Camila pressed the button. And boom, it was green! My shoulders disconnected from my ears and my involuntary Kegels stopped. The officers shrugged as Camila grabbed our bags, blowing them a kiss.

Outside the arrivals door, a small Mexican man stood in front of a large Range Rover holding a sign with our names on it. As we climbed in the back I naively asked, “What hotel are we staying at?”

There was no hotel. We were shacking up at the home of Esteban Ruiz, the host of the Christmas party. My Kegels commenced again as the scene from “Taken where Liam Neeson’s daughter is auctioned off to Saudi princes raced through my mind.

“What if the jewels were just a way to get us here?” I whispered. “What if there’s a whole other plan? What if we’re being sold into the sex trade?”

She rolled her eyes, “I’ll make sure they sell us as a pair.”

An armed guard opened a gate leading to Esteban’s lush estate where housekeepers and peacocks openly scampered about. Camila ogled an SUV-sized gold cage, perched beside a two-tier pool, which housed an assortment of exotic parakeets. The birds squawked loudly, but we were so far removed from civilization, I was sure no one outside of the grounds could hear their calls, or hypothetically, a cry for help from two American girls.

The guard locked the gate behind us as Esteban arrived on his steps, wearing nothing but a sarong and straw fedora. A stocky man with a severe expression, he paused, patting his round belly, before waving us in with a mischievous smile.

Ancient Mayan and Aztec artifacts lined the walls of Esteban’s home. He gave us a tour, showing off his rare collection of pottery, thick beads of turquoise, and carved stone sculptures dedicated to the gods of fertility, rain, and bees.

“Are you allowed to have all this stuff?” I asked, with a mixture of awe and suspicion, taking note of the dangerously sharp arrowheads surrounding me. “Doesn’t it belong in a museum?”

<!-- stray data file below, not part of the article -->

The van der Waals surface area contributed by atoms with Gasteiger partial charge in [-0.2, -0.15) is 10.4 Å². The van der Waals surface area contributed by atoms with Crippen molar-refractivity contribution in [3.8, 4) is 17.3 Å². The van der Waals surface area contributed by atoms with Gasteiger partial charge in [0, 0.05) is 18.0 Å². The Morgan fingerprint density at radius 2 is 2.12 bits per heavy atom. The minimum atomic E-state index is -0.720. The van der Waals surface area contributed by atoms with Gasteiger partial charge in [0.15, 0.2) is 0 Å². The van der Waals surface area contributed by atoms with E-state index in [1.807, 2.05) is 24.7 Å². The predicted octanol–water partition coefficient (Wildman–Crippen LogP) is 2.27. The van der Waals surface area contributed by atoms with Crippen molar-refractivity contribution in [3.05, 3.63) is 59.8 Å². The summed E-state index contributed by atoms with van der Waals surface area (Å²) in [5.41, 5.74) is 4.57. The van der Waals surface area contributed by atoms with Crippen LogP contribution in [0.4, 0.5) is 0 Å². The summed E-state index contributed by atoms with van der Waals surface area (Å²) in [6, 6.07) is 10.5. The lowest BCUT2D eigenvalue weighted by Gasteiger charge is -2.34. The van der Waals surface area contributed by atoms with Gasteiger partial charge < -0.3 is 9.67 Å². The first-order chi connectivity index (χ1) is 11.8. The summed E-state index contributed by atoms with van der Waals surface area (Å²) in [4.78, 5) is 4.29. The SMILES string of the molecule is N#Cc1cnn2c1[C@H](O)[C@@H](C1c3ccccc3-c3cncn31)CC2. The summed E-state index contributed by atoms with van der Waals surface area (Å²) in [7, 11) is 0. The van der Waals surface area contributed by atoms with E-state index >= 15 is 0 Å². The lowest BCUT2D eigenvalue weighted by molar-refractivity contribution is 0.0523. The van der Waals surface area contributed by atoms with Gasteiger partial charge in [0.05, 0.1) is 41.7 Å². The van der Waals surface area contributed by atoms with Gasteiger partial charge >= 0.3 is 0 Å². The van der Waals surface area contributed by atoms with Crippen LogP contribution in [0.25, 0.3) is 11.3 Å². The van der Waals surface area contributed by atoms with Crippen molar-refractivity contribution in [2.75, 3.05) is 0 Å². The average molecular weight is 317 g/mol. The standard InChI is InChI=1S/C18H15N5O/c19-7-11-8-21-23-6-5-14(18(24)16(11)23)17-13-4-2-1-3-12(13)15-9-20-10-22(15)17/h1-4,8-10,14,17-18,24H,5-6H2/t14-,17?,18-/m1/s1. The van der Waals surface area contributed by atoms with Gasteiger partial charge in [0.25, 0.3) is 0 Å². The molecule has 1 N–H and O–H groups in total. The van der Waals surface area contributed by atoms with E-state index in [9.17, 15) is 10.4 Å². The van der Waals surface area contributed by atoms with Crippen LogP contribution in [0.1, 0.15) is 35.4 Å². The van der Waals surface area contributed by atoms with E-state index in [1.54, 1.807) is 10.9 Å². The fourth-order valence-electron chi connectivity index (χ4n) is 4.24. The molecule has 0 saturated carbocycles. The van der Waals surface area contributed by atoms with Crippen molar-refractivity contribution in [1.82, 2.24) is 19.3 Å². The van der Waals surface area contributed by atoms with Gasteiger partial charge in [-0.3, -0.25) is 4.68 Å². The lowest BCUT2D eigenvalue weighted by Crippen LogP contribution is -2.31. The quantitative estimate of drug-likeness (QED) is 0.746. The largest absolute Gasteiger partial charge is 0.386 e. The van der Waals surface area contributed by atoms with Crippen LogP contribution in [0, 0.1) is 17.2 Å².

Placing a plump index finger over my lips, he erupted in child-like giggles. “It is in a museum,” he declared. “My museum.”

Although it appeared we had stumbled into the compound of a seasoned drug lord, Esteban turned out to be as harmless as he was gay. As we lounged beneath his palapa, he carved meat off a pig leg, feeding it to us with his fingers. I tried to convince myself I was on vacation while Esteban spewed philosophies, superstitions, and spells like a fat wizard in a silk kimono.

“Life is like a train,” he said, delivering each word with measured intonation as if it were a performance. “People get on and off your car. You ride together, but you don’t know for how long or what destination you’ll end up. There may be times when you get off, but you must get back on. The train takes you forward and forward is the only way to go in life.”

Esteban’s words cut deep. (I’m a sucker for an analogy, especially when it comes at me with an accent.) I hit the rewind button on my trajectory towards adulthood and was hiding out in senseless, highly illegal distractions because for some cowardly reason, that felt safer than facing rejection again.

I took a large gulp of my piña colada, and told myself that I had Camila on my journey so the destination wasn’t so important. The journey is the destination… right? So what if we were a little lost? I would write again. When I was ready. Maybe Esteban and I would even co-author a self-help book, “It’s All Going To Be Okay & Other Lies.”

I was three drinks deep when Lev woke from a tequila-induced siesta. It was then that he informed us our obligations were not complete. “You’re going to be models at Esteban’s Christmas party,” he explained in his thick Brooklyn accent. “You wear the jewelry, they buy the jewelry, we have merry Christmas, happy Hanukah, sweet New Year. Got it?”

Camila giggled, nodding. So, like usual, I followed her lead.